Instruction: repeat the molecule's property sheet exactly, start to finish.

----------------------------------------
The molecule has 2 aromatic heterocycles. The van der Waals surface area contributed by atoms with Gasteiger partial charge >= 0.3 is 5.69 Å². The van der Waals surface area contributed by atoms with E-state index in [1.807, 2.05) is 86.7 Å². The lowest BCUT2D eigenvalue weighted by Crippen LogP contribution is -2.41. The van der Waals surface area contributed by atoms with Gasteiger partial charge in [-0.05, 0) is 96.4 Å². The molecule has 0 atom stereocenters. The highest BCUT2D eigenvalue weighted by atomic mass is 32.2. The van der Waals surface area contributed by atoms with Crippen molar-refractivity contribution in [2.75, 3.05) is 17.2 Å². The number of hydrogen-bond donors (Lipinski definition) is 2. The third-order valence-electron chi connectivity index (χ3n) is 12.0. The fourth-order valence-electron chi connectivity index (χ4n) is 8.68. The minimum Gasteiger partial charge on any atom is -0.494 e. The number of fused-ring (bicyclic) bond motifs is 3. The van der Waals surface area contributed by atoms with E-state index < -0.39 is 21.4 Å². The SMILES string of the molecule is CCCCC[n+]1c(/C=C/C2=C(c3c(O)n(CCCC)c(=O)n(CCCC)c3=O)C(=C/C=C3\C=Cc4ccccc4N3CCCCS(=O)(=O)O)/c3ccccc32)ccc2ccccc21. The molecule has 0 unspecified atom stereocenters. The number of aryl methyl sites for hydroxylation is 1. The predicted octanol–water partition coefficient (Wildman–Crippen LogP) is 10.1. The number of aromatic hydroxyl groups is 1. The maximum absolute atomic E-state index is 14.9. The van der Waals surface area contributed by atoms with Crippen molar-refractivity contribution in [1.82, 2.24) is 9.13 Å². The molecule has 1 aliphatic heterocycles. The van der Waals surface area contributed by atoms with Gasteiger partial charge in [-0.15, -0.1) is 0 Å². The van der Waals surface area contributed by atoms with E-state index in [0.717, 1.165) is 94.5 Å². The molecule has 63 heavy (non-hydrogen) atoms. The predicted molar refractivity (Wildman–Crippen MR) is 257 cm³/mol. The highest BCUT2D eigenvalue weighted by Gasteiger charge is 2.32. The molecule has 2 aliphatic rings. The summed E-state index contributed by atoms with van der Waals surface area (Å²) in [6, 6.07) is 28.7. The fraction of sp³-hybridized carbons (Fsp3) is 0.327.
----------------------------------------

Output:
The molecule has 2 aromatic heterocycles. The van der Waals surface area contributed by atoms with Gasteiger partial charge >= 0.3 is 5.69 Å². The van der Waals surface area contributed by atoms with E-state index in [1.807, 2.05) is 86.7 Å². The lowest BCUT2D eigenvalue weighted by Crippen LogP contribution is -2.41. The van der Waals surface area contributed by atoms with Gasteiger partial charge in [-0.05, 0) is 96.4 Å². The molecule has 0 atom stereocenters. The highest BCUT2D eigenvalue weighted by atomic mass is 32.2. The van der Waals surface area contributed by atoms with Crippen molar-refractivity contribution in [2.75, 3.05) is 17.2 Å². The number of hydrogen-bond donors (Lipinski definition) is 2. The third-order valence-electron chi connectivity index (χ3n) is 12.0. The fourth-order valence-electron chi connectivity index (χ4n) is 8.68. The minimum Gasteiger partial charge on any atom is -0.494 e. The number of fused-ring (bicyclic) bond motifs is 3. The van der Waals surface area contributed by atoms with E-state index < -0.39 is 21.4 Å². The SMILES string of the molecule is CCCCC[n+]1c(/C=C/C2=C(c3c(O)n(CCCC)c(=O)n(CCCC)c3=O)C(=C/C=C3\C=Cc4ccccc4N3CCCCS(=O)(=O)O)/c3ccccc32)ccc2ccccc21. The molecule has 0 unspecified atom stereocenters. The number of aryl methyl sites for hydroxylation is 1. The predicted octanol–water partition coefficient (Wildman–Crippen LogP) is 10.1. The number of aromatic hydroxyl groups is 1. The maximum absolute atomic E-state index is 14.9. The van der Waals surface area contributed by atoms with Crippen molar-refractivity contribution in [1.82, 2.24) is 9.13 Å². The molecule has 1 aliphatic heterocycles. The van der Waals surface area contributed by atoms with Gasteiger partial charge in [-0.15, -0.1) is 0 Å². The van der Waals surface area contributed by atoms with E-state index in [0.717, 1.165) is 94.5 Å². The molecule has 63 heavy (non-hydrogen) atoms. The predicted molar refractivity (Wildman–Crippen MR) is 257 cm³/mol. The highest BCUT2D eigenvalue weighted by Gasteiger charge is 2.32. The molecule has 2 aliphatic rings. The summed E-state index contributed by atoms with van der Waals surface area (Å²) in [6, 6.07) is 28.7. The fraction of sp³-hybridized carbons (Fsp3) is 0.327.